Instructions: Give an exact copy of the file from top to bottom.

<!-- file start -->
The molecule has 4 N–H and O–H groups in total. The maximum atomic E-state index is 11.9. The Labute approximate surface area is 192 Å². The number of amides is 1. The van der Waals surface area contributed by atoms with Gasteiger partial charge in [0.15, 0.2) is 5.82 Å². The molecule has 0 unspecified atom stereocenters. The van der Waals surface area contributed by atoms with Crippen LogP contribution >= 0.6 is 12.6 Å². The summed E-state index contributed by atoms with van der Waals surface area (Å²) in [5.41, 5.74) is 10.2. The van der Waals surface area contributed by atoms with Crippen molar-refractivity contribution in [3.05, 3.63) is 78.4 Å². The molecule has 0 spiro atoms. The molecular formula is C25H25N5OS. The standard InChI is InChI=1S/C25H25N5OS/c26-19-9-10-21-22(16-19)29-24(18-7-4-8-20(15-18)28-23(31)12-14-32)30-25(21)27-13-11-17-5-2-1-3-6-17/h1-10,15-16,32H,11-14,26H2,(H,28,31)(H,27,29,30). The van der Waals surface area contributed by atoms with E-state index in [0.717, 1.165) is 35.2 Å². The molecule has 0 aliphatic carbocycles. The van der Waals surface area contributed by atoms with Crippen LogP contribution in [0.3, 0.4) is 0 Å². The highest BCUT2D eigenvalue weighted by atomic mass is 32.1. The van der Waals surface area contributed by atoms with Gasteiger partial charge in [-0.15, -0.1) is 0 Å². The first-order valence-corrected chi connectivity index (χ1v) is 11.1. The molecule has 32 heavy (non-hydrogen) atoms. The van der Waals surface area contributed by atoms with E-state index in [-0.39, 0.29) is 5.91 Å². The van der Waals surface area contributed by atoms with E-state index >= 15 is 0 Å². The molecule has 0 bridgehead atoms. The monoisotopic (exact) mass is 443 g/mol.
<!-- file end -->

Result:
The molecule has 4 N–H and O–H groups in total. The maximum atomic E-state index is 11.9. The Labute approximate surface area is 192 Å². The number of amides is 1. The van der Waals surface area contributed by atoms with Gasteiger partial charge in [0.15, 0.2) is 5.82 Å². The molecule has 0 unspecified atom stereocenters. The van der Waals surface area contributed by atoms with Crippen LogP contribution >= 0.6 is 12.6 Å². The summed E-state index contributed by atoms with van der Waals surface area (Å²) in [5.41, 5.74) is 10.2. The van der Waals surface area contributed by atoms with Crippen molar-refractivity contribution in [3.05, 3.63) is 78.4 Å². The molecule has 0 spiro atoms. The molecular formula is C25H25N5OS. The standard InChI is InChI=1S/C25H25N5OS/c26-19-9-10-21-22(16-19)29-24(18-7-4-8-20(15-18)28-23(31)12-14-32)30-25(21)27-13-11-17-5-2-1-3-6-17/h1-10,15-16,32H,11-14,26H2,(H,28,31)(H,27,29,30). The van der Waals surface area contributed by atoms with E-state index in [0.717, 1.165) is 35.2 Å². The molecule has 0 aliphatic carbocycles. The van der Waals surface area contributed by atoms with Crippen LogP contribution in [0.3, 0.4) is 0 Å². The highest BCUT2D eigenvalue weighted by atomic mass is 32.1. The van der Waals surface area contributed by atoms with Gasteiger partial charge in [-0.15, -0.1) is 0 Å². The first-order valence-corrected chi connectivity index (χ1v) is 11.1. The molecule has 32 heavy (non-hydrogen) atoms. The van der Waals surface area contributed by atoms with E-state index in [-0.39, 0.29) is 5.91 Å². The van der Waals surface area contributed by atoms with E-state index >= 15 is 0 Å². The molecule has 0 bridgehead atoms. The monoisotopic (exact) mass is 443 g/mol.